[VIEWPOINT]Meditations on ourselvesI received a phone call last Saturday afternoon as I was looking around art galleries in Chelsea.
I was wondering who it could be on a Saturday and answered the call to find that it was a Wall Street Journal reporter. That was when I remembered the favor that Amanda from Future Perfect had asked of me a few days earlier. Future Perfect is a furniture company that worked with me to redecorate my office. Amanda had asked if I would do an interview with the Wall Street Journal about the furniture designer, Jason Miller. The reason I was asked to do the interview was probably because I had bought a few of the designer’s pieces for my office, and had overtly rattled on about how I was a fan of his. I asked the reporter to call back in an hour and finished looking through the Nan Goldin display at the Matthew Mark gallery. I then went to a nearby coffee shop, ordered an iced tea and sat in a chair to think about what I would say in the interview.
If there is a line between art and design, I would say that Jason Miller is dangerously balanced on that line. Miller makes things that can be used in everyday life and sells them. But the things that he makes can give a prickly impression.
For example, there is the “Beautifully Broken” (his name for it) vase. The vase is a simple cylinder-shaped glass vase that can be used to arrange flowers in. However the vase is broken. To be exact, it has been broken and put together again. In other words, the vase was intentionally and cautiously broken by the designer, and then carefully put back together again. Colors are added where the pieces have been put back together. Colors of blue, red and black have been exquisitely smeared into places. It is almost as if some mysterious spirit has stuck the broken parts together again.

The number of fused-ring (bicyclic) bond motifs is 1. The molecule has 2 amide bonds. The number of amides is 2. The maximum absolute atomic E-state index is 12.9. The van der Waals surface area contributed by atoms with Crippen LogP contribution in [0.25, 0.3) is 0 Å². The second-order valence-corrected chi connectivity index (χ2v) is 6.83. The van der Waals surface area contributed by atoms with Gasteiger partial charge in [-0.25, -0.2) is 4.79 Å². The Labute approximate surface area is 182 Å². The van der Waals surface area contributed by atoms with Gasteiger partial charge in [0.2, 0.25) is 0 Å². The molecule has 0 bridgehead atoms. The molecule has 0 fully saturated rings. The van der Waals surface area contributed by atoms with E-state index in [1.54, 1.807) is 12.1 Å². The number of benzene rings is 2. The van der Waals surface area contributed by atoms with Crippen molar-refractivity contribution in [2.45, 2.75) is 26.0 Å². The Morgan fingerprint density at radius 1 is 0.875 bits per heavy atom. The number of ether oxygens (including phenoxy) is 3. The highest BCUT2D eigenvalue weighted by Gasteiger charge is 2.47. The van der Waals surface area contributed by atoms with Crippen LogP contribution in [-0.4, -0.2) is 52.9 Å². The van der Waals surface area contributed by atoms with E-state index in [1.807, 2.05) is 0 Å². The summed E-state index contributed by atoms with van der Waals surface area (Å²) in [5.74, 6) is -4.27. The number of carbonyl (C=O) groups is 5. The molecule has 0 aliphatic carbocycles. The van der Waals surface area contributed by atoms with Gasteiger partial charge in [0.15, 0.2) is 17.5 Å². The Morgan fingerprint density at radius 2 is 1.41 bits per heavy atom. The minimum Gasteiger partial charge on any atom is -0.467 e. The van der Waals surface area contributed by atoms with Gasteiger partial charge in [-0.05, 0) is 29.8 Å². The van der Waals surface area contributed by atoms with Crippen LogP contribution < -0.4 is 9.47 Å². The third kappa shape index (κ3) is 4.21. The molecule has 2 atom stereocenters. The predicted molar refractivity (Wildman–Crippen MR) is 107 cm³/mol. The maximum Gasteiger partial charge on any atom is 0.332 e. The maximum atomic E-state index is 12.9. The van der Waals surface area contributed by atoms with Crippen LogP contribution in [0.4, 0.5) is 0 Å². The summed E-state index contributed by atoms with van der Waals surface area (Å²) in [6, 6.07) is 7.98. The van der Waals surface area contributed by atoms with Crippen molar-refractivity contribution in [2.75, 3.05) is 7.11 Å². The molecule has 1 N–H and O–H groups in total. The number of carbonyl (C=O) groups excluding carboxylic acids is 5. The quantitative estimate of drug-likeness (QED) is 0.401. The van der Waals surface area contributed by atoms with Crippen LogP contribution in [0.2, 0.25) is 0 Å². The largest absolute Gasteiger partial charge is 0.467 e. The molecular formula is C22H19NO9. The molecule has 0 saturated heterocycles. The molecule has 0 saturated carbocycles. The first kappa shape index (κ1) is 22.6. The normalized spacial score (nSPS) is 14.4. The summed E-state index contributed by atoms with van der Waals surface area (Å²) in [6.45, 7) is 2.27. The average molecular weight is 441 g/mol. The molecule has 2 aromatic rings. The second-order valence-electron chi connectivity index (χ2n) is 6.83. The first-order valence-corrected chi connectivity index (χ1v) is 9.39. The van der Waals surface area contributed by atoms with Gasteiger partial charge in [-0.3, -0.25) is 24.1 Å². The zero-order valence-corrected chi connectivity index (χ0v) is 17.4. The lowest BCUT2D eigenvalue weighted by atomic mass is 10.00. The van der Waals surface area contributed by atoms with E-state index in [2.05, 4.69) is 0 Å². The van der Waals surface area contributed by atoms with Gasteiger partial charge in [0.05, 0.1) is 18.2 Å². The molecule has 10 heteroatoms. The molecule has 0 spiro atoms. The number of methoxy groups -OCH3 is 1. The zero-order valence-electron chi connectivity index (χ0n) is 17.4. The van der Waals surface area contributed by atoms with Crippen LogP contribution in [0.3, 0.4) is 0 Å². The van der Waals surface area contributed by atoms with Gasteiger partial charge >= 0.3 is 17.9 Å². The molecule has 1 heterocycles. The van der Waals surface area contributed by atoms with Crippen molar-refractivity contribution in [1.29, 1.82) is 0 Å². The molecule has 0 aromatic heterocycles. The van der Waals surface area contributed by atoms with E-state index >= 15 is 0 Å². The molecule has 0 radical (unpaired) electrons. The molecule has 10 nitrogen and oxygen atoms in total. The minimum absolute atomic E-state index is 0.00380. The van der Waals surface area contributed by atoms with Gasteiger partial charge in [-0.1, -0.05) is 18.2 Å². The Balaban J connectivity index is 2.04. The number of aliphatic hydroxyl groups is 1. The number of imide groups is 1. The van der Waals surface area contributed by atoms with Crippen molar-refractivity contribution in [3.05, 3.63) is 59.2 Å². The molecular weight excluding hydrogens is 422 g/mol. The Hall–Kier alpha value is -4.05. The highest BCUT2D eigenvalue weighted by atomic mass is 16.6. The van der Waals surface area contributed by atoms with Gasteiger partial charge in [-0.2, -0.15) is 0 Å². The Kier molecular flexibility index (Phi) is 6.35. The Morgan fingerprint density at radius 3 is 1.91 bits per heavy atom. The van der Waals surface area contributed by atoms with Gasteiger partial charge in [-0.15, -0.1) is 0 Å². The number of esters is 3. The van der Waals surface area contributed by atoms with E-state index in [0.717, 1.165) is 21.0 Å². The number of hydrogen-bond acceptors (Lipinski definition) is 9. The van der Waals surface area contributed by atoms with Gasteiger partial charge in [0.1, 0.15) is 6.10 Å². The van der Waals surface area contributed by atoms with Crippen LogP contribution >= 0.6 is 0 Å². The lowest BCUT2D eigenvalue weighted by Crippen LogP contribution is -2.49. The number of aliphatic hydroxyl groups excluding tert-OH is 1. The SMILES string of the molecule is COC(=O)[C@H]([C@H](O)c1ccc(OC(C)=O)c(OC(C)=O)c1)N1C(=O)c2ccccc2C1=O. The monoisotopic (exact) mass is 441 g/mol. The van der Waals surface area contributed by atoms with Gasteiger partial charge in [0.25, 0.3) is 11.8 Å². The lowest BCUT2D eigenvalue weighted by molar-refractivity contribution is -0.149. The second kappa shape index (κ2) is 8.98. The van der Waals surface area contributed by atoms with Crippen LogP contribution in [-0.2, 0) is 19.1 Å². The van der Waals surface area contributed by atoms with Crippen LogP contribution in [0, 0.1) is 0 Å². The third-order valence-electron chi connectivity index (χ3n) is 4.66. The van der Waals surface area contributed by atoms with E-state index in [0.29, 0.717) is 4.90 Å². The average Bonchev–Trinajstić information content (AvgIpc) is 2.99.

A vase may still have the fragrance of flowers, but it is not a vase anymore if it is broken. Broken vases need to be thrown out. That is a basic characteristic of a vase. Therefore, for a vase that was once broken to be a vase again is in itself a great statement.
The artwork shows its own characteristic that is contradictory to its existence by saying, “It’s broken but it’s a vase.” That is why it appears prickly. However, it also bluntly displays its own weakness and relates a message of rejuvenation. And in a beautiful way, I might add.
The strange thing about this vase is that it is not that pretty when it has flowers in it. It was born to hold flowers, but when flowers are put in it, it loses its essential force. Its statement of existence is so strong that when the utility that the world demands of it is added, it seems to lose a little bit of that existence. In this way, Jason Miller’s works are things made to be used but that, at the same time, reject being used.
People are born to this world with a purpose too. But just like Jason Miller’s vase, people too are weak beings with strong statements. Of course it is important to do all that you can in your position as an office worker, housewife, scholar, editor, student, soldier, politician, celebrity or reporter, and to make a lot of money and succeed, but it is also important to safeguard your own heartrending statements that might get lost in the process.
Don’t we sometimes forget what kind of a “vase” we are because we are too busy holding the “flowers” that come our way? Aren’t we sometimes unaware of how we are broken, if we are broken, or how right we are if we are okay?
I think that sometimes it’s okay to get rid of all the “flowers” we are holding and simply stay where we are, especially on a weekend afternoon.
Of course I couldn’t say all this to the Wall Street Journal reporter Miss Ashley but, after I hung up the phone, I spent the rest of my Saturday afternoon alone, thinking about such things.
* The writer is a painter. Translation by the JoongAng Daily staff.
by Park Sang-mi
More in Columns
An unjust society
International law is the answer
[20th Anniversary] New decade, new home
[20th Anniversary] First draft of Korea's history, day by day, over the past two decades
[20th Anniversary] A new form of globalism is on the rise